We have made much here, over the years, of the merits and non-merits of recycling. If the activity is profitable then do it by all means - and if it is profitable then no one need be subsidised to do it nor forced to either.
If it's not profitable then don't do it, unless there is some compelling third reason - we're just fine with the idea that radioactive waste should be cleaned up at an accounting loss for there is still an economic profit in there. That doesn't apply to plastic bottles and the like so landfill is the best solution. Aluminium cans are a little different, in that once collected they are indeed profitable to recycle but those collection costs can make them not so.
Having said all of that about the task that is being undertaken this is at least a non-stupid way to achieve it:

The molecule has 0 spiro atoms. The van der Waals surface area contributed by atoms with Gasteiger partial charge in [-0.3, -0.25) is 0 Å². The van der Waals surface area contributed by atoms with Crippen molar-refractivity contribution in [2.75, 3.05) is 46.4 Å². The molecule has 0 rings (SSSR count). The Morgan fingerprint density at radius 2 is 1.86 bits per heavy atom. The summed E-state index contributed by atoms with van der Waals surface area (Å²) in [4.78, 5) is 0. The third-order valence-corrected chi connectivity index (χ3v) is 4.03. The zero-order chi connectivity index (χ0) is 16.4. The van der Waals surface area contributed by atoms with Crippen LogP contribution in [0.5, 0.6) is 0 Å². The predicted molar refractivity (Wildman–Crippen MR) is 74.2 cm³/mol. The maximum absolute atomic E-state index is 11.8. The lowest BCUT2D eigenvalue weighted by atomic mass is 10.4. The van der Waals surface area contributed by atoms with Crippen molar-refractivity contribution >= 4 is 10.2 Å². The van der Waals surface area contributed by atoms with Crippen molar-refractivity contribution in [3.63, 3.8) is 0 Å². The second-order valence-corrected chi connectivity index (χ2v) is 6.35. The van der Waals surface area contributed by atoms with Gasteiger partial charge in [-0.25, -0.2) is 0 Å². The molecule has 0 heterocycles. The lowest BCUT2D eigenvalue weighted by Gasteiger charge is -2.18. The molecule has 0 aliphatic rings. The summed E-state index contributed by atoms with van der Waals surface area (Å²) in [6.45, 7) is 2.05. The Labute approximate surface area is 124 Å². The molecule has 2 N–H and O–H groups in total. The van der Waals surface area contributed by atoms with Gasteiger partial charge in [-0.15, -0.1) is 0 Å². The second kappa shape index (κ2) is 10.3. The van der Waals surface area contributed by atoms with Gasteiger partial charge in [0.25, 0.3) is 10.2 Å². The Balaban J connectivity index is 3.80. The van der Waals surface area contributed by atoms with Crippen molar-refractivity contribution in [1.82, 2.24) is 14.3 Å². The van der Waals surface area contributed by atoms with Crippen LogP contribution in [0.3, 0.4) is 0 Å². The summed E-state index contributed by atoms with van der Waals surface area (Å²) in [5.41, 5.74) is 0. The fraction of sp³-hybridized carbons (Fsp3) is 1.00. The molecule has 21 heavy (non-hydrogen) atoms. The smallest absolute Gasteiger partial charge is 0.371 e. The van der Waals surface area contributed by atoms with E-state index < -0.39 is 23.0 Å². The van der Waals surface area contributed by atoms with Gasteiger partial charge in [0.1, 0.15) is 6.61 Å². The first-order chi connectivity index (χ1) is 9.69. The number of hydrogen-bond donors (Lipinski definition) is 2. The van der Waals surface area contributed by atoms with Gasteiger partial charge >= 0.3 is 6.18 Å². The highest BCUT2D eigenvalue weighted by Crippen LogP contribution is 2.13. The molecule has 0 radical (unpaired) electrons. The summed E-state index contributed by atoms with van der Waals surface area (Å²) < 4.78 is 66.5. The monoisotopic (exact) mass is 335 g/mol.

The Scottish government is planning to introduce a deposit return scheme for bottles and cans.
Customers would pay a surcharge when purchasing bottles or cans under the programme, which will be refunded when they return them to a shop.
Assume, in violation of our strictures above, that we really do want to recycle everything or near it. The way to do it is to make recycling have a positive value. Instead of browbeating everyone into a particular form of behaviour, or providing 7 plastic bins for each family, simply charge a returnable deposit. Some combination of Bob a Job week, professional scavengers and pocket money will then ensure that the collection to the recycling centres happens.
Or, as we might put it, the solution to a problem that markets unadorned are not solving is to use markets to solve it. Stick in that crowbar of what we could variously call either a deposit or a Pigou Tax and we're done. Make doing the activity have a positive value, not doing it a negative one and leave human nature to deal with the rest of it.
As before, whether this needs to be done is another matter but we should indeed give credit to people rediscovering the old system which does have the merit of actually working.